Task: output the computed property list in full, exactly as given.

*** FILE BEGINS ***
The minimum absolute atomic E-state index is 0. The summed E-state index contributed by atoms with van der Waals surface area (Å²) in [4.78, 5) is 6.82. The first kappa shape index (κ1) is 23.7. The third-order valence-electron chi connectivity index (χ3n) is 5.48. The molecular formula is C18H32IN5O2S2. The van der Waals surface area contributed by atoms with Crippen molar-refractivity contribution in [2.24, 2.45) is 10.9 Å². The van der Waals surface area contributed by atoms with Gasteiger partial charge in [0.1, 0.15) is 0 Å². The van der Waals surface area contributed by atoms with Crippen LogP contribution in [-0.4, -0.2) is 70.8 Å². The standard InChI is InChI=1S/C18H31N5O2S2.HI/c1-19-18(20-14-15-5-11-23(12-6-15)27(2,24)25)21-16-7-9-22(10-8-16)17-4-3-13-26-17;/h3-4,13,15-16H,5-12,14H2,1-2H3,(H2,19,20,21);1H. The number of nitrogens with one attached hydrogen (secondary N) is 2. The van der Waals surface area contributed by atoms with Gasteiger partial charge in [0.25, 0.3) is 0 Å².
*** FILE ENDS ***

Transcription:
The minimum absolute atomic E-state index is 0. The summed E-state index contributed by atoms with van der Waals surface area (Å²) in [4.78, 5) is 6.82. The first kappa shape index (κ1) is 23.7. The third-order valence-electron chi connectivity index (χ3n) is 5.48. The molecular formula is C18H32IN5O2S2. The van der Waals surface area contributed by atoms with Crippen molar-refractivity contribution in [2.24, 2.45) is 10.9 Å². The van der Waals surface area contributed by atoms with Gasteiger partial charge in [0.1, 0.15) is 0 Å². The van der Waals surface area contributed by atoms with Crippen LogP contribution in [-0.4, -0.2) is 70.8 Å². The standard InChI is InChI=1S/C18H31N5O2S2.HI/c1-19-18(20-14-15-5-11-23(12-6-15)27(2,24)25)21-16-7-9-22(10-8-16)17-4-3-13-26-17;/h3-4,13,15-16H,5-12,14H2,1-2H3,(H2,19,20,21);1H. The number of nitrogens with one attached hydrogen (secondary N) is 2. The van der Waals surface area contributed by atoms with Gasteiger partial charge in [0.25, 0.3) is 0 Å².